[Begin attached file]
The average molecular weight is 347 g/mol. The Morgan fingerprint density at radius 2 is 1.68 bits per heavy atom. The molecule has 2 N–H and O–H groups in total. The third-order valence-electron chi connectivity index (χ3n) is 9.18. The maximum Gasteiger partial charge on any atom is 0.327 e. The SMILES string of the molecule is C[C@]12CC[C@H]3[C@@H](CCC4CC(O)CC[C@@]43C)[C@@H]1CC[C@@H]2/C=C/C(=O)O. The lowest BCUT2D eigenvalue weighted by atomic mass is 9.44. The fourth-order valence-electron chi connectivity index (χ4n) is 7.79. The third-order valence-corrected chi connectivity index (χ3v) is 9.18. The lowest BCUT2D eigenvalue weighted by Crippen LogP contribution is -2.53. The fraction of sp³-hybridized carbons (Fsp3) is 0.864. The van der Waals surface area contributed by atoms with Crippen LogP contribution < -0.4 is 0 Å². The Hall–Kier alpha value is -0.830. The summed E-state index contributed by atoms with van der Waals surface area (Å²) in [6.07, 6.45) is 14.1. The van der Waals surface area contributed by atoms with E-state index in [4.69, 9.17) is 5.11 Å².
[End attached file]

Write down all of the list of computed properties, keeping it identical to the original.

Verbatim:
The average molecular weight is 347 g/mol. The Morgan fingerprint density at radius 2 is 1.68 bits per heavy atom. The molecule has 2 N–H and O–H groups in total. The third-order valence-electron chi connectivity index (χ3n) is 9.18. The maximum Gasteiger partial charge on any atom is 0.327 e. The SMILES string of the molecule is C[C@]12CC[C@H]3[C@@H](CCC4CC(O)CC[C@@]43C)[C@@H]1CC[C@@H]2/C=C/C(=O)O. The lowest BCUT2D eigenvalue weighted by atomic mass is 9.44. The fourth-order valence-electron chi connectivity index (χ4n) is 7.79. The third-order valence-corrected chi connectivity index (χ3v) is 9.18. The lowest BCUT2D eigenvalue weighted by Crippen LogP contribution is -2.53. The fraction of sp³-hybridized carbons (Fsp3) is 0.864. The van der Waals surface area contributed by atoms with Crippen LogP contribution < -0.4 is 0 Å². The Hall–Kier alpha value is -0.830. The summed E-state index contributed by atoms with van der Waals surface area (Å²) in [6.07, 6.45) is 14.1. The van der Waals surface area contributed by atoms with E-state index in [4.69, 9.17) is 5.11 Å².